Genevieve Helliwell talks to a Tauranga lawyer who has spent the past four years involved in the prosecution of two high-ranking Serb officials for war crimes.
Tauranga lawyer Belinda Pidwell says she will never forget a Bosnian man tell how he and his family were lined up and shot.
Ms Pidwell, a consultant at Cooney Lees Morgan in Tauranga, spoke to the Bay of Plenty Times about her four-year role as one of eight United Nations trial attorneys who prosecuted two high-ranking Serb officials for war crimes during the Bosnian war in 1992.
The Bosnian man, now in his 60s, was among 200 men, women and children detained at a police station, then interrogated and beaten by reserve police officers.
When he refused to sign a confession that he had killed Serbs and raped women, he was beaten before being shot in the arm, leg and stomach and left to die.
Nine of the man's family were killed by gunfire on the Kotlina bridge, but he survived after being found by two young men who helped him escape.
Ms Pidwell said listening to his harrowing tale, then seeing him smile after it was formally acknowledged that his family and more than 100,000 others were killed in war crimes, was one of the most memorable moments from the UN trial.
On March 27, a 1600 page judgement summary and verdict of the 21-month trial was delivered, which sentenced Minister of Police Mico Stanisic and chief of police Stojan Zupljanin to 22 years in prison for their contribution to a plan to permanently eliminate Bosnian Muslims and Croats from a planned Serbian state.
The men were found guilty at the International Criminal Tribunal at The Hague in the Netherlands of crimes including persecution murder and cruel treatment.
Ms Pidwell applied to the International Criminal Tribunal for the former Yugoslavia, a UN court dealing with war crimes that took place during the Balkans conflicts of the 1990s. She was selected as a member of the prosecution team and took up her role at the end of 2008. She had to prove war crimes were committed in 20 Bosnian municipalities, had to prove the death of victims, and was in charge of photographic and video evidence. She had to contact, visit and organise witnesses for the trial. Many were reluctant and protective measures such as voice distortion and pseudonyms were used to protect identities.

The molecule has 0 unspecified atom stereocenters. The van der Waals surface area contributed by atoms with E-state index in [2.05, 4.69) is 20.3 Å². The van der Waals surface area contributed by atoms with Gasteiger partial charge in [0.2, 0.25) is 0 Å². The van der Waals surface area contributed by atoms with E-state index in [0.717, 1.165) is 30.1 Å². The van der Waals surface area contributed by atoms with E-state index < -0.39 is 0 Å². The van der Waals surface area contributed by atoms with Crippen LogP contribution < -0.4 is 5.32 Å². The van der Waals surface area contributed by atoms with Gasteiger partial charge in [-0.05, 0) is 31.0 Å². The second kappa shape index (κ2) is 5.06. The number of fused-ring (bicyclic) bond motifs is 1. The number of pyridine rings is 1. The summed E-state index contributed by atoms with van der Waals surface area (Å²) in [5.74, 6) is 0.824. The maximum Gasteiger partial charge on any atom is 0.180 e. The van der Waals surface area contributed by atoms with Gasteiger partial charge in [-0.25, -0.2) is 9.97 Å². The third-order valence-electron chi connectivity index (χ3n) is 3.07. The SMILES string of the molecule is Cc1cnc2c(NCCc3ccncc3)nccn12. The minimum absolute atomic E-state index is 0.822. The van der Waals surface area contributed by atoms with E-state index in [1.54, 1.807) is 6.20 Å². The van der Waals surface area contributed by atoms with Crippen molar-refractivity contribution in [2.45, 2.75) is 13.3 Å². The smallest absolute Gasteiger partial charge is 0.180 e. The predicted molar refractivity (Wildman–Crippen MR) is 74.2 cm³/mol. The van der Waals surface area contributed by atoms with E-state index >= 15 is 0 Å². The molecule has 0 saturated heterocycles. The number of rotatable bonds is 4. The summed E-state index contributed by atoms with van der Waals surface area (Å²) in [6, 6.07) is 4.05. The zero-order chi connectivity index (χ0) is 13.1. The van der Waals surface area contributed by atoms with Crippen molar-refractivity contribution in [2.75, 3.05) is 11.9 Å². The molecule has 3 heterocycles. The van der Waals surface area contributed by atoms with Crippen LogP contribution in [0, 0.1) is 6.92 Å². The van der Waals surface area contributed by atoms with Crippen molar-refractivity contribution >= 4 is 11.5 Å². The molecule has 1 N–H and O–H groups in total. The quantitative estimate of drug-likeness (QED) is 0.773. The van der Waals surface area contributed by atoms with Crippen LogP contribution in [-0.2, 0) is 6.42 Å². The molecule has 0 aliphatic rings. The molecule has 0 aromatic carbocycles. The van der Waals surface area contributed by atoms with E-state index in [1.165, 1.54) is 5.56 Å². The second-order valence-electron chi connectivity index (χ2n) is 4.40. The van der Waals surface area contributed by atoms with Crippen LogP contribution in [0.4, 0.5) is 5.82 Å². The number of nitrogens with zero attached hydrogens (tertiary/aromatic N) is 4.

The trial began on September 14, 2009 and ended on June 1, 2012, with the verdict announced on March 27.
The Trial Chamber sat for 354 days, listened to evidence from 199 witnesses, recorded 4377 exhibits into evidence and took judicial notice of 1042 facts.
Ms Pidwell said it was estimated that more than 100,000 people were killed.
In the summary, read out by lead Judge Burton Hall, the court was told of how women were raped, people were tortured, held in "deplorably inhumane" conditions in detention camps, deprived of food and water, and killed in mass executions. Historic landmarks were also bombed.
Ms Pidwell said her time in The Hague was the most challenging but rewarding of her career. "Often the nature of what was heard was extremely graphic and horrific. It was difficult and we were put under a lot of pressure. It was very intense," she told the Bay of Plenty Times.
"Everyone copes in different ways and I think one way of coping is by becoming a bit immune to all the horrors. But there's always one or two pieces of evidence that will really shake you up and as long as you feel this way, then it shows you are still human."
Her time abroad fuelled her love for the criminal court.
"It was extremely satisfying [being involved in the case] and humbling. It's the ultimate, really, to stand up against war crimes and war criminals ... and I truly enjoyed being a part of it."